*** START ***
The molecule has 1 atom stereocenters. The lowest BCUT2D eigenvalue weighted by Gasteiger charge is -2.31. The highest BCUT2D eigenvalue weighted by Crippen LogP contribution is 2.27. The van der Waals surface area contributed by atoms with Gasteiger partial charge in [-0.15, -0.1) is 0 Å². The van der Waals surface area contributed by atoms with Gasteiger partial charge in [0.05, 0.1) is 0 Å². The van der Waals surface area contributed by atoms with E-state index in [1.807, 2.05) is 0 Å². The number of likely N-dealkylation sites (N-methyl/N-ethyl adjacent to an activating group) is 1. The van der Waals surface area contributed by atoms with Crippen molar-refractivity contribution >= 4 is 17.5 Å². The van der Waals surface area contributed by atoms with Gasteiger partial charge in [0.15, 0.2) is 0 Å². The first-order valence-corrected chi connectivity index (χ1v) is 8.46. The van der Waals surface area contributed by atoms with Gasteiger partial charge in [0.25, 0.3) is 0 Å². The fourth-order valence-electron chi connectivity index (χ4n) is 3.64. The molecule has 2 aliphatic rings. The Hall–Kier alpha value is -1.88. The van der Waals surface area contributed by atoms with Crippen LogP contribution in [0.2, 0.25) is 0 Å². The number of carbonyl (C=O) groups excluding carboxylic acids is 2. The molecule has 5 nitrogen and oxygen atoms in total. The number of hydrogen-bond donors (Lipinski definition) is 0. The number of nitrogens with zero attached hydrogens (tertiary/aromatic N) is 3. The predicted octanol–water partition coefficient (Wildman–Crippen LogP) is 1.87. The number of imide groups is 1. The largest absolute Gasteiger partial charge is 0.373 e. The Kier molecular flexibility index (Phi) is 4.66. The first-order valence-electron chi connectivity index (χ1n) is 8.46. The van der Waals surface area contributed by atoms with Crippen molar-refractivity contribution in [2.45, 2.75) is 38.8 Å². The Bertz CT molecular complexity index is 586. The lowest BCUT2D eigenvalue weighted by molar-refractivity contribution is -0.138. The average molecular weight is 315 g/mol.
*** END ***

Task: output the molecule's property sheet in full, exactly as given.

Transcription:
The molecule has 1 atom stereocenters. The lowest BCUT2D eigenvalue weighted by Gasteiger charge is -2.31. The highest BCUT2D eigenvalue weighted by Crippen LogP contribution is 2.27. The van der Waals surface area contributed by atoms with Gasteiger partial charge in [-0.15, -0.1) is 0 Å². The van der Waals surface area contributed by atoms with Gasteiger partial charge in [0.05, 0.1) is 0 Å². The van der Waals surface area contributed by atoms with E-state index in [1.807, 2.05) is 0 Å². The number of likely N-dealkylation sites (N-methyl/N-ethyl adjacent to an activating group) is 1. The van der Waals surface area contributed by atoms with Crippen molar-refractivity contribution >= 4 is 17.5 Å². The van der Waals surface area contributed by atoms with Gasteiger partial charge in [0.15, 0.2) is 0 Å². The first-order valence-corrected chi connectivity index (χ1v) is 8.46. The van der Waals surface area contributed by atoms with Gasteiger partial charge in [0.25, 0.3) is 0 Å². The fourth-order valence-electron chi connectivity index (χ4n) is 3.64. The molecule has 2 aliphatic rings. The Hall–Kier alpha value is -1.88. The van der Waals surface area contributed by atoms with Crippen LogP contribution in [0.2, 0.25) is 0 Å². The number of carbonyl (C=O) groups excluding carboxylic acids is 2. The molecule has 5 nitrogen and oxygen atoms in total. The number of hydrogen-bond donors (Lipinski definition) is 0. The number of nitrogens with zero attached hydrogens (tertiary/aromatic N) is 3. The predicted octanol–water partition coefficient (Wildman–Crippen LogP) is 1.87. The number of imide groups is 1. The largest absolute Gasteiger partial charge is 0.373 e. The Kier molecular flexibility index (Phi) is 4.66. The first-order valence-electron chi connectivity index (χ1n) is 8.46. The van der Waals surface area contributed by atoms with Crippen molar-refractivity contribution in [2.45, 2.75) is 38.8 Å². The Bertz CT molecular complexity index is 586. The lowest BCUT2D eigenvalue weighted by molar-refractivity contribution is -0.138. The average molecular weight is 315 g/mol.